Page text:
How Tsunamis Are Formed [Video & Script]

241 comments Written on June 13th, 2011 by
Categories: Videos & Scripts

Would you know how to explain to someone (in English!) what causes earthquakes and tsunamis? Watch the video and learn how tsunamis are formed. If you enjoy this article and exercise, please click on the “RE-TWEET” button below to share it with your friends.

How Earthquakes Trigger Tsunamis - Bang Goes The Theory



DICA: Clique no primeiro botão "Imprima com PrintFriendly" no começo deste texto onde diz "Share the Knowledge" para gerar uma formatação mais simples para impressão.

Fill in the blanks (preencha as lacunas):

Earthquakes are caused by the movement of the huge tectonic plates that continents sit on. What happens is they _______ _________ and one - in this case, the pacific plate - is moving below the Japanese or Eurasian plate.  And it causes that plate to ______ when it _______ there.  There will be a bit too much friction. It will stick. Pressure _______ _____ until, suddenly, it's __________ - and flick!

Have a look at this.  Now this is the tectonic plate that Japan is set on.  And here's the Pacific plate coming down ____________ it.  And normally they want to move together at about 9 cm a year, but sometimes they get _______ . And when they get _______ , the energy of the “moving together” gets translated to strain energy, literally flex(ing) and bending these huge slabs of rock.  And energy ______ and ______ , flexing and bending more and more.

When they finally slip, that __________ energy, all that twist and bend in the rock gets released into ________ movement ... like that!

As you can see, it literally flicks up, moving the ocean floor above it, which moves the ocean, causing a tsunami.

So here we've got a bigger submarine version of what's ________ ____ . And this gives a representation of what's been happening 24 km below the ocean ________ in the Japan trench.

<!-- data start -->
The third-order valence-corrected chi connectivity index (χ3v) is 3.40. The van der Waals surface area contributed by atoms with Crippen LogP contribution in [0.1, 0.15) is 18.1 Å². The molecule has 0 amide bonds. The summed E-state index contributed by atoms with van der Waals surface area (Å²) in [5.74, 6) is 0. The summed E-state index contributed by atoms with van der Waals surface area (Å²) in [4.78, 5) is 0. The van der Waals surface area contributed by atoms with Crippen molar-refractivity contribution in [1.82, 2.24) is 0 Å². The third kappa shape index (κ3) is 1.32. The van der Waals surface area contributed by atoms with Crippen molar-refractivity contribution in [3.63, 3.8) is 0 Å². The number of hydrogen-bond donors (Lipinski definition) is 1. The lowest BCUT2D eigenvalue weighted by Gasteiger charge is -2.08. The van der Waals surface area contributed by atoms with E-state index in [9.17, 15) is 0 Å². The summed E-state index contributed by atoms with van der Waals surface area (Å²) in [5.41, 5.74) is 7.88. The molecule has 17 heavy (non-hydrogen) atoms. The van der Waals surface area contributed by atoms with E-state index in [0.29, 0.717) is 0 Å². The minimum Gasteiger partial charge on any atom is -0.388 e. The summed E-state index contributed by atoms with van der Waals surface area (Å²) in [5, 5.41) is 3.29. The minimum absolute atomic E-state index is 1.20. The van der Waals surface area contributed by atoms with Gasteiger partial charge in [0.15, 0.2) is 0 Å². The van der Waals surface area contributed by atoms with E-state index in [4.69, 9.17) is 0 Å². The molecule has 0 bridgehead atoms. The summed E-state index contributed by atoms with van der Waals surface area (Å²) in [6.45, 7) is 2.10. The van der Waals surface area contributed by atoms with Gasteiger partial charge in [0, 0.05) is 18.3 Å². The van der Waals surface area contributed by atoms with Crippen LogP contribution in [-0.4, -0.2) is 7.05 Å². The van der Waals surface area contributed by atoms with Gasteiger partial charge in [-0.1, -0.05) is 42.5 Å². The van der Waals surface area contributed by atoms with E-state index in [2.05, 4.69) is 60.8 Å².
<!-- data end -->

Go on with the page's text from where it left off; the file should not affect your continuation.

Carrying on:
And these things work in what they called a slip-stick way. Most of the time, they're suck, but occasionally they slip. And that's what an earthquake is. So we've got it here. This is bent up here - full of _______ _____ energy waiting to slip. And when the slip happens, that energy gets released into the ocean, causing a series of tsunami waves, moving in both directions across the Pacific.

Scipt and Vocabulary (Tradução Em Português)

Earthquakes are caused by the movement of the huge tectonic plates that continents sit on.

  • huge = enormes
  • that continents sit on = onde estão situados os continentes

What happens is they come together and one - in this case, the pacific plate - is moving below the Japanese or Eurasian plate. And it causes that plate to bend when it sticks there.

  • they come together = eles se encontram
  • bend = “dobrar”, envergar
  • stick = ficar preso

There will be a bit too much friction. It will stick. Pressure builds up until, suddenly, it's released - and flick!

  • (Pressure) builds up = (A pressão) aumenta
  • suddenly = de repente
  • it’s released = é liberado
  • flick = som de uma “chicotada”, som de um movimento rápido